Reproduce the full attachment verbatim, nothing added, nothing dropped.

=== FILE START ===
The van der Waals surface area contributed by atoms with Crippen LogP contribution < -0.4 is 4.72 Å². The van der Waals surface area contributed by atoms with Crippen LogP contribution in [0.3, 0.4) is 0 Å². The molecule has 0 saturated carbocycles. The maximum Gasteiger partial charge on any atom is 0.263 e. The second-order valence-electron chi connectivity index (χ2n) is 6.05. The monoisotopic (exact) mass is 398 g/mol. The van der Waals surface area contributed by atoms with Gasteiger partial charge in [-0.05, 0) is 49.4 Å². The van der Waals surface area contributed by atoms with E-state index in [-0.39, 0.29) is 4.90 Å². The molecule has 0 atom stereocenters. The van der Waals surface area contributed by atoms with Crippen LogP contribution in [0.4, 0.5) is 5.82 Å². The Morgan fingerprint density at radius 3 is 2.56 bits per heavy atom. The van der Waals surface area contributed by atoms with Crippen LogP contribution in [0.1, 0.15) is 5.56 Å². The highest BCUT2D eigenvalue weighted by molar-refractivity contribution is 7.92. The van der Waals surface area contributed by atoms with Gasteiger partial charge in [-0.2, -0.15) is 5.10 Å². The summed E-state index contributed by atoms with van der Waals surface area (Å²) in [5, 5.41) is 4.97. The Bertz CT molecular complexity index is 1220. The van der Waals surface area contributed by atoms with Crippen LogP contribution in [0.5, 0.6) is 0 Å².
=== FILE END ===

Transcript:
The van der Waals surface area contributed by atoms with Crippen LogP contribution < -0.4 is 4.72 Å². The van der Waals surface area contributed by atoms with Crippen LogP contribution in [0.3, 0.4) is 0 Å². The molecule has 0 saturated carbocycles. The maximum Gasteiger partial charge on any atom is 0.263 e. The second-order valence-electron chi connectivity index (χ2n) is 6.05. The monoisotopic (exact) mass is 398 g/mol. The van der Waals surface area contributed by atoms with Gasteiger partial charge in [-0.05, 0) is 49.4 Å². The van der Waals surface area contributed by atoms with E-state index in [-0.39, 0.29) is 4.90 Å². The molecule has 0 atom stereocenters. The van der Waals surface area contributed by atoms with Crippen LogP contribution in [0.4, 0.5) is 5.82 Å². The Morgan fingerprint density at radius 3 is 2.56 bits per heavy atom. The van der Waals surface area contributed by atoms with Crippen LogP contribution in [0.1, 0.15) is 5.56 Å². The highest BCUT2D eigenvalue weighted by molar-refractivity contribution is 7.92. The van der Waals surface area contributed by atoms with Gasteiger partial charge in [-0.2, -0.15) is 5.10 Å². The summed E-state index contributed by atoms with van der Waals surface area (Å²) in [5, 5.41) is 4.97. The Bertz CT molecular complexity index is 1220. The van der Waals surface area contributed by atoms with Crippen LogP contribution in [0.5, 0.6) is 0 Å².